One of Riley's most explosive structures, the alternating black and white spokes in Primitive Blaze compose a tier of six widening and narrowing concentric rings that radiate energy. Reminiscent of Marcel Duchamp's motorised 'rotory reliefs' in which off-centred concentric circles create an optical effect when set in motion, Riley manages to create a kinetic visual effect from a static picture plane. The chevrons seemingly shuttle back and forth in alternating directions around the white centre which appears far away from the viewer whose retina, caught in this enveloping effect of dizzying perceptual ambiguity, struggles in vain to find an anchor to rest or focus. Using only black and white - the most elemental binary system - and the simplest of formal means, Riley succeeds in creating an instant sensation of flux and movement. It is just below the white centre, where the spokes are most compressed, that the perceptual effect - an almost hallucinatory experience - is at its most intense.
It was the Blaze composition which won Riley the John Moores Competition in 1964 and first drew the critical attention of the curator William C. Seitz who invited her to participate the following year in the Museum of Modern Art's landmark exhibition The Responsive Eye which cemented her international reputation. That same year, her first solo show outside Britain at the Richard Feigen Gallery, New York, was a sell-out success. Maurice de Sausmarez describes the furore that surrounded the artist: "From the first her paintings excited a great deal of interest and admiration, but the extent of the success of her own show could not have been predicted from this initial response. On the opening day at Feigen's gallery all sixteen works on exhibition were sold and a waiting list compiled of collectors anxious to have one of her works" (Ibid., p. 34). The present work, first exhibited at a follow up show at Richard Feigen's sister gallery in Los Angeles in October that year, was bought by the present owner before the gallery opened its doors to the public.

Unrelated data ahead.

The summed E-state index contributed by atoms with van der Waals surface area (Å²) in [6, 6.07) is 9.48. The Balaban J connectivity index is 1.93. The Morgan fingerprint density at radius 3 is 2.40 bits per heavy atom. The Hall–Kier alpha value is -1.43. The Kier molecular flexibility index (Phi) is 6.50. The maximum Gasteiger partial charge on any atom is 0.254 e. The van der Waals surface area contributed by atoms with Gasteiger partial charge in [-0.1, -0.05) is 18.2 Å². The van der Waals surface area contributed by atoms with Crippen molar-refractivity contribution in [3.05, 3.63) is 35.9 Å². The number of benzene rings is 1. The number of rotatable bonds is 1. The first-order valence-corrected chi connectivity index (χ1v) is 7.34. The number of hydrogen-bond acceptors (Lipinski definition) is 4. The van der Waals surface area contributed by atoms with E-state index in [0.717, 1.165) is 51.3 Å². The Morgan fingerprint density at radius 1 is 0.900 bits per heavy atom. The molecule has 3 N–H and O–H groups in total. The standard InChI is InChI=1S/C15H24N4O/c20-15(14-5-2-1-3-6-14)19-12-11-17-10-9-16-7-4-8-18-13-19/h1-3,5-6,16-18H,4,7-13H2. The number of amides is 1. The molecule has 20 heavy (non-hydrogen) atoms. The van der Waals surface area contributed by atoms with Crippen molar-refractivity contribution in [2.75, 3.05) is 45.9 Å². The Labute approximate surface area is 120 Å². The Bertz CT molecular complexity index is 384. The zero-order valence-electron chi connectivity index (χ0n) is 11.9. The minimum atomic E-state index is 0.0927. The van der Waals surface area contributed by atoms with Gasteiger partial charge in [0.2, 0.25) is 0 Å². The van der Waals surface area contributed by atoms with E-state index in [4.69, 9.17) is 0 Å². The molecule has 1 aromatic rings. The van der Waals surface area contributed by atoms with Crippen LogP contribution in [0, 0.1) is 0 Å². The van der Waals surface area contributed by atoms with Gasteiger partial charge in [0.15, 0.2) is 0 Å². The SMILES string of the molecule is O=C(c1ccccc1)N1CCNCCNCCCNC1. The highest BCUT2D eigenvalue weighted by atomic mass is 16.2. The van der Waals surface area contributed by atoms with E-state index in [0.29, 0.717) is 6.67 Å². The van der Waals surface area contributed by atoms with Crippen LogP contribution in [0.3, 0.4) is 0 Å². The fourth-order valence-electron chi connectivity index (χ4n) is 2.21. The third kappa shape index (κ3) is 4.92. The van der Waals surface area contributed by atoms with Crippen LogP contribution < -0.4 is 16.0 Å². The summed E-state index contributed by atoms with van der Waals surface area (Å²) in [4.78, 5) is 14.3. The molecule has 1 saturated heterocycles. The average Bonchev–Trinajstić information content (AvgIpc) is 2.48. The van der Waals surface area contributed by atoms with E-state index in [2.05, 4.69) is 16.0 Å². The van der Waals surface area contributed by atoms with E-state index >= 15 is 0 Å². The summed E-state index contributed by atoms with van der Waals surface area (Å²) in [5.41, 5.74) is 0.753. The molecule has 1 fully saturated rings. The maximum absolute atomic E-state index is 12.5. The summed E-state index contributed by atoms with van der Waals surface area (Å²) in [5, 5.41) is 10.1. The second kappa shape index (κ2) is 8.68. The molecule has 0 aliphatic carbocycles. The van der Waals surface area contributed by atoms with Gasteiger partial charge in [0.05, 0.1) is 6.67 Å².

On a formal level, the loss of fixity and the denial of focus engendered by Riley's compositions declared an aesthetic of instability, which opened up a new range of experience in art which had important consequences for the contemporaneous discourse on abstraction. In America, Clement Greenberg was vociferously championing the singleness and clarity of post-painterly, hard-edged abstraction, an art form that insisted on its own ineluctable flatness. Riley's work, however, shifted the area of dramatic confrontation away from the surface of the canvas to the space between the viewer and the work of art, an interpolation of the viewer that Riley called 'virtual movement'. One of the first of her works to have been seen in America, Primitive Blaze offers a visual thesis in Riley's unique artistic vision. It is beyond question an art historical landmark, a beacon in the landscape of twentieth-century abstraction, whose scintillating clarity remains undiminished today.